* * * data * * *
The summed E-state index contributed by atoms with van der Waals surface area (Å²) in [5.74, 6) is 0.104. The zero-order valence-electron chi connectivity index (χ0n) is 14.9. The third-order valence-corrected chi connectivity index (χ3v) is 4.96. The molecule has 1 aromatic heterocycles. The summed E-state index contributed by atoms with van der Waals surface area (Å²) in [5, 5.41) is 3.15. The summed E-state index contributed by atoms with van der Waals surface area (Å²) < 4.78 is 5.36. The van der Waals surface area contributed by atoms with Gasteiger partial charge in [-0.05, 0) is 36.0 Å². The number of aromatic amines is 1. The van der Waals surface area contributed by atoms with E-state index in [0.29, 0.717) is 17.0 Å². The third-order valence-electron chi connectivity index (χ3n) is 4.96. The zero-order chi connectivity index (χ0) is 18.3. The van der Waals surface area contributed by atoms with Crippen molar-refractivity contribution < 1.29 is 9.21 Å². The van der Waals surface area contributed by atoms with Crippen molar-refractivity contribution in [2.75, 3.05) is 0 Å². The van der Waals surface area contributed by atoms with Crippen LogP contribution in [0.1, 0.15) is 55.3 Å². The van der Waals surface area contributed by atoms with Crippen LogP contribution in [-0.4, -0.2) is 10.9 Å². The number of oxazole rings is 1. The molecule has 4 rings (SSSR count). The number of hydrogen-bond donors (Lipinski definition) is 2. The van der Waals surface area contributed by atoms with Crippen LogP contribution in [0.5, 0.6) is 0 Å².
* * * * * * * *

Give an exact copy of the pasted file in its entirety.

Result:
The summed E-state index contributed by atoms with van der Waals surface area (Å²) in [5.74, 6) is 0.104. The zero-order valence-electron chi connectivity index (χ0n) is 14.9. The third-order valence-corrected chi connectivity index (χ3v) is 4.96. The molecule has 1 aromatic heterocycles. The summed E-state index contributed by atoms with van der Waals surface area (Å²) in [5, 5.41) is 3.15. The summed E-state index contributed by atoms with van der Waals surface area (Å²) < 4.78 is 5.36. The van der Waals surface area contributed by atoms with Gasteiger partial charge in [-0.05, 0) is 36.0 Å². The number of aromatic amines is 1. The van der Waals surface area contributed by atoms with E-state index in [0.29, 0.717) is 17.0 Å². The third-order valence-electron chi connectivity index (χ3n) is 4.96. The zero-order chi connectivity index (χ0) is 18.3. The van der Waals surface area contributed by atoms with Crippen molar-refractivity contribution < 1.29 is 9.21 Å². The van der Waals surface area contributed by atoms with Crippen molar-refractivity contribution in [2.75, 3.05) is 0 Å². The van der Waals surface area contributed by atoms with Crippen LogP contribution in [0.1, 0.15) is 55.3 Å². The van der Waals surface area contributed by atoms with Crippen LogP contribution in [-0.4, -0.2) is 10.9 Å². The number of oxazole rings is 1. The molecule has 4 rings (SSSR count). The number of hydrogen-bond donors (Lipinski definition) is 2. The van der Waals surface area contributed by atoms with Crippen LogP contribution in [0.5, 0.6) is 0 Å².